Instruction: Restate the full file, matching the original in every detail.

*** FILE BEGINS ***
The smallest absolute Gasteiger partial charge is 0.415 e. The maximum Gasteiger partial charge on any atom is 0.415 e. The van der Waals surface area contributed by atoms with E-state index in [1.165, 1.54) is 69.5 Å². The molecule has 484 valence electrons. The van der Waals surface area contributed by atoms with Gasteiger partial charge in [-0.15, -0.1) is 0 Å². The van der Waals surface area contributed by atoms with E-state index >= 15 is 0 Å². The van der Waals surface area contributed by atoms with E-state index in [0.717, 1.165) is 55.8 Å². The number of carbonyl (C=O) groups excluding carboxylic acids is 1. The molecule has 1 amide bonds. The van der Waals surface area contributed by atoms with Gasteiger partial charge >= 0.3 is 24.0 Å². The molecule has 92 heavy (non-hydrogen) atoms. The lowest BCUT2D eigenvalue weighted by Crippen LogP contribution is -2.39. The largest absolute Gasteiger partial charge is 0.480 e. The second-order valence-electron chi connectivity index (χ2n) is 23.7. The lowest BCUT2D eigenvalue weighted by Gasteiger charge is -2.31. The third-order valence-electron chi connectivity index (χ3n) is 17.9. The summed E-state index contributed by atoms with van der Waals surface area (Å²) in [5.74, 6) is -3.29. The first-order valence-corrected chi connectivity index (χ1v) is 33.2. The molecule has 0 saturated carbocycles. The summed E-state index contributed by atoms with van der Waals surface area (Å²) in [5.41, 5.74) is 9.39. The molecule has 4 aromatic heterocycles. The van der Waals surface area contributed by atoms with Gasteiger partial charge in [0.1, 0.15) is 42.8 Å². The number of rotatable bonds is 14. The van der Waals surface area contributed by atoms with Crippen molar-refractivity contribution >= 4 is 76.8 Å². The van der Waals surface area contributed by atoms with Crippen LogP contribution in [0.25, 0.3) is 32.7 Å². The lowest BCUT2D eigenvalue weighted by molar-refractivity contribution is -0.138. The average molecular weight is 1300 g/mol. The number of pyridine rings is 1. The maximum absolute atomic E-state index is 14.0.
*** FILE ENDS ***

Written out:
The smallest absolute Gasteiger partial charge is 0.415 e. The maximum Gasteiger partial charge on any atom is 0.415 e. The van der Waals surface area contributed by atoms with E-state index in [1.165, 1.54) is 69.5 Å². The molecule has 484 valence electrons. The van der Waals surface area contributed by atoms with Gasteiger partial charge in [-0.15, -0.1) is 0 Å². The van der Waals surface area contributed by atoms with E-state index >= 15 is 0 Å². The van der Waals surface area contributed by atoms with E-state index in [0.717, 1.165) is 55.8 Å². The number of carbonyl (C=O) groups excluding carboxylic acids is 1. The molecule has 1 amide bonds. The van der Waals surface area contributed by atoms with Gasteiger partial charge >= 0.3 is 24.0 Å². The molecule has 92 heavy (non-hydrogen) atoms. The lowest BCUT2D eigenvalue weighted by Crippen LogP contribution is -2.39. The largest absolute Gasteiger partial charge is 0.480 e. The second-order valence-electron chi connectivity index (χ2n) is 23.7. The lowest BCUT2D eigenvalue weighted by Gasteiger charge is -2.31. The third-order valence-electron chi connectivity index (χ3n) is 17.9. The summed E-state index contributed by atoms with van der Waals surface area (Å²) in [5.74, 6) is -3.29. The first-order valence-corrected chi connectivity index (χ1v) is 33.2. The molecule has 0 saturated carbocycles. The summed E-state index contributed by atoms with van der Waals surface area (Å²) in [5.41, 5.74) is 9.39. The molecule has 4 aromatic heterocycles. The van der Waals surface area contributed by atoms with Gasteiger partial charge in [0.1, 0.15) is 42.8 Å². The number of rotatable bonds is 14. The van der Waals surface area contributed by atoms with Crippen molar-refractivity contribution >= 4 is 76.8 Å². The van der Waals surface area contributed by atoms with Crippen LogP contribution in [0.25, 0.3) is 32.7 Å². The lowest BCUT2D eigenvalue weighted by molar-refractivity contribution is -0.138. The average molecular weight is 1300 g/mol. The number of pyridine rings is 1. The maximum absolute atomic E-state index is 14.0.